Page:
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Description - A Lifetime of Impossible Days by Tabitha Bird

Tabitha Bird's stunning debut is a magical, life-affirming novel about heartbreak, healing and learning to forgive yourself.

Australian Women's Weekly GREAT READ and shortlisted for the MUD Literary Prize.

'Prepare to immerse yourself in wonder, childish delight and dark, dark trauma in this unique novel from a new and important Australian literary voice' Australian Women's Weekly

'Every so often a book comes along that reaffirms the glory and beauty of life. Tabitha Bird has gifted us this wonder' Cass Moriarty
Meet Willa Waters, aged 8 . . . 33 . . . and 93.

On one impossible day in 1965, eight-year-old Willa receives a mysterious box containing a jar of water and the instruction- 'One ocean- plant in the backyard.' So she does - and somehow creates an extraordinary time slip that allows her to visit her future selves.

On one impossible day in 1990, Willa is 33 and a mother-of-two when her childhood self magically appears in her backyard. But she's also a woman haunted by memories of her dark past - and is on the brink of a decision that will have tragic repercussions . . .

On one impossible day in 2050, Willa is a silver-haired, gumboot-loving 93-year-old whose memory is fading fast. Yet she knows there's something she has to remember, a warning she must give her past selves about a terrible event in 1990. If only she could recall what it was.

Can the three Willas come together, to heal their past and save their future, before it's too late?
'A magical tale of healing . . . it's sure to cast a spell over readers' Mindfood magazine

'A wonderful debut . . . An uplifting story about the power of forgiveness, the ability to heal and the magical idea of being able to travel back in time to fix a broken future.' Good Reading Magazine

'A courageous and magical debut novel that reminds us that while we can't change events from our past, we do have the power to change the story we tell ourselves about them.' Sally Piper

Buy A Lifetime of Impossible Days by Tabitha Bird from Australia's Online Independent Bookstore, Boomerang Books.

Book Details

ISBN: 9780143792260
Format: Paperback / softback
(233mm x 155mm x 31mm)
Pages: 416
Imprint: Viking Australia
Publisher: Penguin Books Australia
Publish Date: 4-Jun-2019
Country of Publication: Australia

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Book Reviews - A Lifetime of Impossible Days by Tabitha Bird

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Book Review: A Lifetime of Impossible Days by Tabitha Bird - Reviewed by (12 Aug 2019)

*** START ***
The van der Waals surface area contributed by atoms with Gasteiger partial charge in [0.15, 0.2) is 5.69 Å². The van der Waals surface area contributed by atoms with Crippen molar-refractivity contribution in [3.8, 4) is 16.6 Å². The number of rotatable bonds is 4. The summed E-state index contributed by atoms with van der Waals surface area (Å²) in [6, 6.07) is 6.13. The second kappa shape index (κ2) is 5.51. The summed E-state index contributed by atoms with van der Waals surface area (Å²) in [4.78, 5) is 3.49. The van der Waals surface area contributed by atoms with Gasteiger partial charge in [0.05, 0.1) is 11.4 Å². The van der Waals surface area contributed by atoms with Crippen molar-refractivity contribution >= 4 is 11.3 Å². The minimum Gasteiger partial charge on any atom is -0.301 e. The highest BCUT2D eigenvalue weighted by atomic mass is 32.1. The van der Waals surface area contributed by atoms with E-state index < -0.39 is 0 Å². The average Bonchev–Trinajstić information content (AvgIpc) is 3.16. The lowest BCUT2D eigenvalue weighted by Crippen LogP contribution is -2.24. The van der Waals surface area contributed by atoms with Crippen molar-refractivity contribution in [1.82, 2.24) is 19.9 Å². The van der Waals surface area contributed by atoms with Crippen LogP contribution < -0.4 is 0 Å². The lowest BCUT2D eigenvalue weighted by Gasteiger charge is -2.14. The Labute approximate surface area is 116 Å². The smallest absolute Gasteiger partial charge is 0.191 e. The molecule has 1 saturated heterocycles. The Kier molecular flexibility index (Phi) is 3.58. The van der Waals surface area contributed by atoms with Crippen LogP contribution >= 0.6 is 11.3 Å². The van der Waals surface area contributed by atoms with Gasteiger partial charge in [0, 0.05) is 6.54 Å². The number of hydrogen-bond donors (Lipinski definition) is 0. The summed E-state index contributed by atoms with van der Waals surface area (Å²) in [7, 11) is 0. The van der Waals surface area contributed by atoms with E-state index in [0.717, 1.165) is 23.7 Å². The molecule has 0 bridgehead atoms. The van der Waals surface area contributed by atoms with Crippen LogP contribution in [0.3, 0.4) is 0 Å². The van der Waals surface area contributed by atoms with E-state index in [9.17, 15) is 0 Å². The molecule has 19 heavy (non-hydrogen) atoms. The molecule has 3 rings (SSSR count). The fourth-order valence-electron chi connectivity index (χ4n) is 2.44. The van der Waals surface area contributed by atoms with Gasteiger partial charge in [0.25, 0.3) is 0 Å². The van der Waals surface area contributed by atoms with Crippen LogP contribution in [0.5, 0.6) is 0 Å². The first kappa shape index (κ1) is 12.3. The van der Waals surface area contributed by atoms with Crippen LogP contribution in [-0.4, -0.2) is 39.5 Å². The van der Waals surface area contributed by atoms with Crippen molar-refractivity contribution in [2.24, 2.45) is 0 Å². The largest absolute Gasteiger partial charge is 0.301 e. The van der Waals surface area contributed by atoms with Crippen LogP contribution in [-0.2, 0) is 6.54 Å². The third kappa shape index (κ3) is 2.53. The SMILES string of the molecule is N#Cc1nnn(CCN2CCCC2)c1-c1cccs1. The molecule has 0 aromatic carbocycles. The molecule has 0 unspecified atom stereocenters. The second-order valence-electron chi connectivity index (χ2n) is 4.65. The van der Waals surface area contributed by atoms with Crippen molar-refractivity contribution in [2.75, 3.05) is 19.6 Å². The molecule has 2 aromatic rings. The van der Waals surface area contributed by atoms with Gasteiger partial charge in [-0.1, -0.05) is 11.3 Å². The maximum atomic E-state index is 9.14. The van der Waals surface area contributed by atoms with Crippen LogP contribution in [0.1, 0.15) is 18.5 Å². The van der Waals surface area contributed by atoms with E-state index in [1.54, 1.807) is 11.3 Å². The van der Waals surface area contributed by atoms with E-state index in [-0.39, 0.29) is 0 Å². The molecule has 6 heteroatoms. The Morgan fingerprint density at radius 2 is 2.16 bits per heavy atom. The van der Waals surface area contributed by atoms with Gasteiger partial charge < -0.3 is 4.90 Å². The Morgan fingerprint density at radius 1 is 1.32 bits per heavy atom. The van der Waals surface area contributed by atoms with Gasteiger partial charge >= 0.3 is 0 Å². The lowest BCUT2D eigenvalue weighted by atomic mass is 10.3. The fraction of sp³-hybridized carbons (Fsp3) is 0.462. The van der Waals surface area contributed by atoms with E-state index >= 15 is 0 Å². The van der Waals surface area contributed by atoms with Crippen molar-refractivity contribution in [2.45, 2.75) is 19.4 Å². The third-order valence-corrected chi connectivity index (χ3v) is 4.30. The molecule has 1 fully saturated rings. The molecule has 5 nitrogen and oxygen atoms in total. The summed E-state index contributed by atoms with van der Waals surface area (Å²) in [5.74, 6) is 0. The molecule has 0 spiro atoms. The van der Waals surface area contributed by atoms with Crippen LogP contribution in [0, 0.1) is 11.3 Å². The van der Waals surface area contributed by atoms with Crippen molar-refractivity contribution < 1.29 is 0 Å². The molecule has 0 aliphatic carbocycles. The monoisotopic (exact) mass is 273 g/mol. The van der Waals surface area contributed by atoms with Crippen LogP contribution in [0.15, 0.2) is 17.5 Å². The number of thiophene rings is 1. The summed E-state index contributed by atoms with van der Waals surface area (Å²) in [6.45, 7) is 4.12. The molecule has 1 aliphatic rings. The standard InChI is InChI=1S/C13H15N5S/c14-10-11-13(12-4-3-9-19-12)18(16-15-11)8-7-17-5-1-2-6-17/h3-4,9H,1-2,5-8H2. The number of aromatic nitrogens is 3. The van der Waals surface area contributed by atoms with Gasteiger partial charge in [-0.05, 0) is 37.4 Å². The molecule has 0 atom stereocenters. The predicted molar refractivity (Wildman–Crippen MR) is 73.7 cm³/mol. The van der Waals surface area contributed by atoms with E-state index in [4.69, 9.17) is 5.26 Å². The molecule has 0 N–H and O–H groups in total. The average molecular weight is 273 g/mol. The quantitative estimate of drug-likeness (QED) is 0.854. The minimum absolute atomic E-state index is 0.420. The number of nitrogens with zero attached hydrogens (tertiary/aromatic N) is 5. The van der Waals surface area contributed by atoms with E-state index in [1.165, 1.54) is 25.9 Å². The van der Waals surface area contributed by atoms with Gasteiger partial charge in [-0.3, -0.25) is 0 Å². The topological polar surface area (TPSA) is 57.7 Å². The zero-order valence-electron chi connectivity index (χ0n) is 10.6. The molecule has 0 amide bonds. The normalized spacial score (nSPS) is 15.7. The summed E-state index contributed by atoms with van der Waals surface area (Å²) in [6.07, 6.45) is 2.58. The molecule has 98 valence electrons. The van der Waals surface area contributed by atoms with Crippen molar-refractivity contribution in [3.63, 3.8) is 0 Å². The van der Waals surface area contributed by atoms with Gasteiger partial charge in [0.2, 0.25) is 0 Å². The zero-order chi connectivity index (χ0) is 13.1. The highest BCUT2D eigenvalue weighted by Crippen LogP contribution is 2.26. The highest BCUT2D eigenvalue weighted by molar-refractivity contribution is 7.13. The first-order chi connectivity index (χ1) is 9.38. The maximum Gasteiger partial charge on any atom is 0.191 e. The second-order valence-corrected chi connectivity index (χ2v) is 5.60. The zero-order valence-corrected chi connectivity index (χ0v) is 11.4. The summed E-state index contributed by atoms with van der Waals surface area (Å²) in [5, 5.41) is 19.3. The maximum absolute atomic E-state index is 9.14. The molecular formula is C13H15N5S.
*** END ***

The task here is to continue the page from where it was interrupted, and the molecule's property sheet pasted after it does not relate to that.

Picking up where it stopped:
5 sta“I'm trying to think of something snarky to say to you, Katie. But at my age it might take a while and I haven't the time. Think of it yourself and pretend I said it.”

A Lifetime of Impossible Days is the first novel of Australian author, Tabitha Ann Bird. Impossible things keep happening to Willa Grace Waters. They are happening in 1965 to eight-year-old Willa in an ugly, leaky-roofed tin shack In Boonah where she lives with Mummy and Daddy and her little sister, Lottie.

They are happening in 1990 to thirty-three-year-old Willa in the brick house in north Brisbane where she is wife to wonderful Sam and mother of Eli and Sebastian.

And they are happening in 2050 to ninety-three-year-old Willa in the lovely old Queenslander in Boonah, from which several people seem intent on moving her. Willa is resisting: her memory may not be so good, but her notebook (Things I Am Sure of) tells her “stay out of the nursing home”.

The impossible things all seem to have something to do with an old strawberry jam jar with a dribble of greyish water in the bottom. It came through the Post in a soggy cardboard box with a card: “One ocean: plant in the backyard.”

What happens when (eight-year-old) Super Gumboots Willa plants the ocean under the mango tree (impossible, surely?) makes her believe there’s a way to save Lottie and Mummy from Daddy: not the Daddy who stands looking up at the stars, but the angry Daddy who shouts and hits and hurts.

In 1990 and 2050, each Willa is also planting an ocean in the backyard. A voice from the past means Middle Willa finally accepts the need to find her younger self; Silver Willa feels an urgency (she’s on borrowed time and can’t buy any more) to find Middle Willa and save her. That ocean in the backyard has a way of bringing the Willas together.

Bird’s portrayal of senile dementia is an insightful and sensitive one: Silver Willa’s thought processes and the utterances that ensue show just how poor memory, distraction, confusion and occasionally flawed logic can lead to seemingly meaningless sentences. Often, Silver Willa is simply, dementedly delightful: “In my notebook I write: 13. Find something 14. Find something 15. Find something 16. Find something 17. Find something She reads over my shoulder. ‘You've written “Find something” five or six times already.’ ‘Fifty-six times? It must be important, then. Where would you go if you were a lost thing?’” And to anyone who has filled the role of carer for an elderly, semi-demented loved one, Eden's reactions, her exasperation born of love and frustration, will seem entirely natural.

There’s so much magic in this book, so much fun: brightly-coloured gumboots, midnight teas, timeslips, scare-conquering stories, Chihuahuas with silly names, Viking forts under beds and jam drops (recipe provided!); there’s lots of laughter, but also tears and sadness; much bravery, kindness and love; many wise words.

This is a heart-warming story that asks: Can we change the past? If not, can we change how we handle it? If you could, what would you tell your younger self? What would you ask your older self? A marvellous debut novel from a talented author.

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